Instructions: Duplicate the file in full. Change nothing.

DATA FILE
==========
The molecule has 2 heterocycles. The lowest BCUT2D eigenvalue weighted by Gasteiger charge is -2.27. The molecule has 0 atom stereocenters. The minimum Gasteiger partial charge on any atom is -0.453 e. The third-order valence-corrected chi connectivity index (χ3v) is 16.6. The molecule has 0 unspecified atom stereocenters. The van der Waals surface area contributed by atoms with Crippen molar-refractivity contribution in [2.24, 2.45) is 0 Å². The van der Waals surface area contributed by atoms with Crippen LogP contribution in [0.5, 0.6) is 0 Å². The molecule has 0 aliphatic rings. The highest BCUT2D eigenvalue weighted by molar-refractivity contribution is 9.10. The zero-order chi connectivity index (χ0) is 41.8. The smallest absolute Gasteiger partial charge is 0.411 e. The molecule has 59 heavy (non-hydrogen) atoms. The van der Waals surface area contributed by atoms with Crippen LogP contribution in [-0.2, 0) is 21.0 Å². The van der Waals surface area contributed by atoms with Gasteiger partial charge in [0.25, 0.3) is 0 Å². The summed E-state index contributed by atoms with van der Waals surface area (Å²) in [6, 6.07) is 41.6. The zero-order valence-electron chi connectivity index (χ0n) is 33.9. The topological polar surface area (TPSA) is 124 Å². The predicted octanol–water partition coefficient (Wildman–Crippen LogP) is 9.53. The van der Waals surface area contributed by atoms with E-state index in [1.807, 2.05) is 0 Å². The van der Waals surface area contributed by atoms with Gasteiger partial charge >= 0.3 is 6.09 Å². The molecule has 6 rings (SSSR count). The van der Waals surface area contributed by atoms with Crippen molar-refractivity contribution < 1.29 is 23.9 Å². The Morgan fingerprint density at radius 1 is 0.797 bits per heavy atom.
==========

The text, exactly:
The molecule has 2 heterocycles. The lowest BCUT2D eigenvalue weighted by Gasteiger charge is -2.27. The molecule has 0 atom stereocenters. The minimum Gasteiger partial charge on any atom is -0.453 e. The third-order valence-corrected chi connectivity index (χ3v) is 16.6. The molecule has 0 unspecified atom stereocenters. The van der Waals surface area contributed by atoms with Crippen molar-refractivity contribution in [2.24, 2.45) is 0 Å². The van der Waals surface area contributed by atoms with Crippen LogP contribution in [0.5, 0.6) is 0 Å². The molecule has 0 aliphatic rings. The highest BCUT2D eigenvalue weighted by molar-refractivity contribution is 9.10. The zero-order chi connectivity index (χ0) is 41.8. The smallest absolute Gasteiger partial charge is 0.411 e. The molecule has 59 heavy (non-hydrogen) atoms. The van der Waals surface area contributed by atoms with Crippen LogP contribution in [-0.2, 0) is 21.0 Å². The van der Waals surface area contributed by atoms with Gasteiger partial charge in [0.25, 0.3) is 0 Å². The summed E-state index contributed by atoms with van der Waals surface area (Å²) in [6, 6.07) is 41.6. The zero-order valence-electron chi connectivity index (χ0n) is 33.9. The topological polar surface area (TPSA) is 124 Å². The predicted octanol–water partition coefficient (Wildman–Crippen LogP) is 9.53. The van der Waals surface area contributed by atoms with E-state index in [1.807, 2.05) is 0 Å². The van der Waals surface area contributed by atoms with Gasteiger partial charge >= 0.3 is 6.09 Å². The molecule has 6 rings (SSSR count). The van der Waals surface area contributed by atoms with Crippen molar-refractivity contribution < 1.29 is 23.9 Å². The Morgan fingerprint density at radius 1 is 0.797 bits per heavy atom.